By Daniel Lee
The wealth management industry can no longer ignore the rise of fintech. Investors have pumped more than $100 billion into the fintech market since 2010—including $6 billion in the first quarter of 2019. Those investments are going toward things like robo-advisors and investment apps that help Millennials streamline their personal investments.I first noticed the fintech trend about a decade ago. Now, I can see that fintech is shaping the future of wealth management.
I needed a better way to manage my budget, so I created a few Excel macros and thought I had the seed of a startup idea. I showed my work to a friend who promptly asked whether I’d heard of Mint.com. After spending some time exploring the then-nascent financial management app, I realized it did everything my macros did—and a lot more. Even at that early stage, the potential for disruption in wealth management was obvious.
Mint and other pioneering fintech apps showed that the value of these technologies lies in their abilities to make something confusing relatively user-friendly for the first time. That’s not surprising considering the fintech industry first gained traction in the wake of the global financial meltdown—a time when confidence in banks and financial institutions plummeted.
When robo-advisors first introduced consumers to friendly interfaces and accessible tools, they quickly demonstrated the value of a tech-driven approach. Users might have been the first ones to realize this, but the industry now also understands it.
The Future of Wealth Management
Up until a decade ago, the wealth management industry was relatively resistant to technology. The years since have seen more enthusiasm and implementation, but fintech innovation in wealth management is still in the early stages.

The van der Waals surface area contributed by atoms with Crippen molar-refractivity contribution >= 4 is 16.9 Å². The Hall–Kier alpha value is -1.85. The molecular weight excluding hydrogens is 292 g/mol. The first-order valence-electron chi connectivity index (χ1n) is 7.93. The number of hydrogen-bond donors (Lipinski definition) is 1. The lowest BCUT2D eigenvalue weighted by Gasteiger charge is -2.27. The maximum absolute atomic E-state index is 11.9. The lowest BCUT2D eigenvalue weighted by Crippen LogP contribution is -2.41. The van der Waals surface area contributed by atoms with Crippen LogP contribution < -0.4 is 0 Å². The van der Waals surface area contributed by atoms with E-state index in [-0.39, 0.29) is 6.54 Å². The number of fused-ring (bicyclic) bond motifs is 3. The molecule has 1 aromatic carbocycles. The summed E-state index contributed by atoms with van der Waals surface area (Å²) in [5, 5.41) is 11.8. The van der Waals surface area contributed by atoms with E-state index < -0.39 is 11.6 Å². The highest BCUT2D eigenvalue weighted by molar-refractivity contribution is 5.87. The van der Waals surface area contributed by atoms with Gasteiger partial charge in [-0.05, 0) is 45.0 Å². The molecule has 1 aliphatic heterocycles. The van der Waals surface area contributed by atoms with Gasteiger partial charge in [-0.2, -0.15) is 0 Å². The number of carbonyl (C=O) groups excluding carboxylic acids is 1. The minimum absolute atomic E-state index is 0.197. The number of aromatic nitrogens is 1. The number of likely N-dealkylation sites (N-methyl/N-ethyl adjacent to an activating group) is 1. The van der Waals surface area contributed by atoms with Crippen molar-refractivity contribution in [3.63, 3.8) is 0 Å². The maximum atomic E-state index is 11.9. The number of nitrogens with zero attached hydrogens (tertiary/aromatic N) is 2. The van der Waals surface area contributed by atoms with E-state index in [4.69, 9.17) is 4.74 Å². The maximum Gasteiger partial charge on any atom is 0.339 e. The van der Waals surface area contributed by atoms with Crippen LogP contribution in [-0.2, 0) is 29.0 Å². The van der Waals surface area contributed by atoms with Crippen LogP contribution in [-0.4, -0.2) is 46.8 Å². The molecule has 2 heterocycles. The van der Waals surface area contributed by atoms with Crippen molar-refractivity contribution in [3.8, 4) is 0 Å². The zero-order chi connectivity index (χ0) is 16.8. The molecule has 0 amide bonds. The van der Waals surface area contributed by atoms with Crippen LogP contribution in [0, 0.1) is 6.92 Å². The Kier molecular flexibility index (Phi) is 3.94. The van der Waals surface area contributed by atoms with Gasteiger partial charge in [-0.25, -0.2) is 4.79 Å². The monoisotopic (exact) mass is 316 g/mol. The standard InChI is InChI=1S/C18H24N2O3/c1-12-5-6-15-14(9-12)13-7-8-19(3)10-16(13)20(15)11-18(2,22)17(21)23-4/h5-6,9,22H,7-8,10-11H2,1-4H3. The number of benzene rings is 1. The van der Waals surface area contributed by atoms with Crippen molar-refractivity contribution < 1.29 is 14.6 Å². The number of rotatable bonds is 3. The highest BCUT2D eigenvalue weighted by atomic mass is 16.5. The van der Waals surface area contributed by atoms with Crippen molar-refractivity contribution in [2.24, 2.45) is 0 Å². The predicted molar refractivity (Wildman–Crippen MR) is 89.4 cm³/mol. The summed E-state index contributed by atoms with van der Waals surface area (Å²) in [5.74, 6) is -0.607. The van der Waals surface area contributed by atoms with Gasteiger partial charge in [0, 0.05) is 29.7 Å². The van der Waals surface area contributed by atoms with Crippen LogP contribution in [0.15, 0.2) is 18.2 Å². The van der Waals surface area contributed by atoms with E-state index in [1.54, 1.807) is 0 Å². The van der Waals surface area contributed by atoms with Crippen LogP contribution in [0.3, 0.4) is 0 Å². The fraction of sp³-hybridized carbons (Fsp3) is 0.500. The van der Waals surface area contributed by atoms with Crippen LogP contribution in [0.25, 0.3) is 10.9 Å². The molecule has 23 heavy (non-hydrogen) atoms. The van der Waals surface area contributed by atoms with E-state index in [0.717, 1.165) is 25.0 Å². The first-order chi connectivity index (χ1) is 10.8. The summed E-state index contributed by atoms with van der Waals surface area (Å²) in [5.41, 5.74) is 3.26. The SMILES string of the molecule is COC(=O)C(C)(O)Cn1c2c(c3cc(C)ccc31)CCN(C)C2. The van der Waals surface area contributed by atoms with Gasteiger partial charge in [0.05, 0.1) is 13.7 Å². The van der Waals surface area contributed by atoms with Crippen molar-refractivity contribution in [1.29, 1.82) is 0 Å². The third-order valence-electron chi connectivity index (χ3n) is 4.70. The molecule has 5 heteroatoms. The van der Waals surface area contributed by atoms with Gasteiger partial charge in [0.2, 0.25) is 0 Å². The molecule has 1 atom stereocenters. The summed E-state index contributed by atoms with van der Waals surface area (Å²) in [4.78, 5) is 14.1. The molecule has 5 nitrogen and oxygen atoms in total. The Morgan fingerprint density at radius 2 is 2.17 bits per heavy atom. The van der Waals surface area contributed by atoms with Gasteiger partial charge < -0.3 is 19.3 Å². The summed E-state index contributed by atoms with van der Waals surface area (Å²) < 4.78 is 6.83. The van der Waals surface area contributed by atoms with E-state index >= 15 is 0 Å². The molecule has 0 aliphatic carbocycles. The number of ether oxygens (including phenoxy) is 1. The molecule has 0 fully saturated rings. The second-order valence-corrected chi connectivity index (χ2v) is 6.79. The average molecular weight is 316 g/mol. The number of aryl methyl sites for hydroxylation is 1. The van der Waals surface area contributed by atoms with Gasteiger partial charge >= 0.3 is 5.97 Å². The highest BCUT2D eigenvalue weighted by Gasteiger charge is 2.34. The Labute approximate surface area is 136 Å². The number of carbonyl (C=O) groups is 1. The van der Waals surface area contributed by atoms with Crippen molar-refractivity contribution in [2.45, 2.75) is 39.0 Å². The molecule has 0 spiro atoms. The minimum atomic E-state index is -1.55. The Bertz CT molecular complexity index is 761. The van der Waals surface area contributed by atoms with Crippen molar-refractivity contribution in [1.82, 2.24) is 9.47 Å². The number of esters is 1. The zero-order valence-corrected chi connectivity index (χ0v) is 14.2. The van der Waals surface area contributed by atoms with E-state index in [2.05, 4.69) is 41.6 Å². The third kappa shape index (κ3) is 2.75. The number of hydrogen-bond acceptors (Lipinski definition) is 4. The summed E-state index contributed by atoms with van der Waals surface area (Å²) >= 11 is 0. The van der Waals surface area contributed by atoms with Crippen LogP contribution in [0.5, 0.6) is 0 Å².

Thus far, the industry has focused on convenience and accessibility. Moving forward, we should expect big data, connected devices and artificial intelligence to push the applications in exciting new directions. Everything from insurance to estate planning to equity compensation is ripe for innovation, and changes will come quickly.
Exactly how fintech will progress is a mystery, but we can anticipate some broad digital trends in wealth management. In one survey, for example, 75% of respondents had already tried a fintech transfer or payment service (like Venmo). That figure will increase as the technology becomes easier to use and more consumers adopt it. What’s more, the user-friendly features that consumers already enjoy will improve as the companies behind fintech apps release updates and additional features.
Additionally, costs will decline as technology makes basic services free or less expensive.
Robo-advising, for instance, is less expensive for firms to deliver, which makes it less expensive for clients. It’s no surprise the robo-advisor industry is expected to draw an estimated $2 trillion by 2020.
By lowering the cost and reducing the complexity of financial services, fintech makes them accessible to a wider base of society. In the past, firms worked mostly with families with seven figures in assets; new technologies have made the industry more …read more
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